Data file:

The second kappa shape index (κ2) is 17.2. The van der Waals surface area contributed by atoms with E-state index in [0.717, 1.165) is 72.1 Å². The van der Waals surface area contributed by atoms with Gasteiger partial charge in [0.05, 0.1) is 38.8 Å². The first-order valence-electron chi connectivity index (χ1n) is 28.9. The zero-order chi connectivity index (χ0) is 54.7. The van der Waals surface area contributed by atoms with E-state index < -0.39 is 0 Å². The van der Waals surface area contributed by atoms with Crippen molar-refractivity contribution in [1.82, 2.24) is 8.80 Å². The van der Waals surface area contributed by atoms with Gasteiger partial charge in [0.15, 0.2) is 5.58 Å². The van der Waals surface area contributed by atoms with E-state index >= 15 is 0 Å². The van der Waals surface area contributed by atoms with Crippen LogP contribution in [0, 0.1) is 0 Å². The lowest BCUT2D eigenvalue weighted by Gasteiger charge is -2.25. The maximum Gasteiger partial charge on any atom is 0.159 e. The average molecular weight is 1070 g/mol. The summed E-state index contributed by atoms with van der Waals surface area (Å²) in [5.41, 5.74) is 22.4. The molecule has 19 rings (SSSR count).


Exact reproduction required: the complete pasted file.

The second kappa shape index (κ2) is 17.2. The van der Waals surface area contributed by atoms with E-state index in [0.717, 1.165) is 72.1 Å². The van der Waals surface area contributed by atoms with Gasteiger partial charge in [0.05, 0.1) is 38.8 Å². The first-order valence-electron chi connectivity index (χ1n) is 28.9. The zero-order chi connectivity index (χ0) is 54.7. The van der Waals surface area contributed by atoms with E-state index < -0.39 is 0 Å². The van der Waals surface area contributed by atoms with Crippen molar-refractivity contribution in [1.82, 2.24) is 8.80 Å². The van der Waals surface area contributed by atoms with Gasteiger partial charge in [0.15, 0.2) is 5.58 Å². The van der Waals surface area contributed by atoms with E-state index >= 15 is 0 Å². The van der Waals surface area contributed by atoms with Crippen LogP contribution in [0, 0.1) is 0 Å². The lowest BCUT2D eigenvalue weighted by Gasteiger charge is -2.25. The maximum Gasteiger partial charge on any atom is 0.159 e. The average molecular weight is 1070 g/mol. The summed E-state index contributed by atoms with van der Waals surface area (Å²) in [5.41, 5.74) is 22.4. The molecule has 19 rings (SSSR count).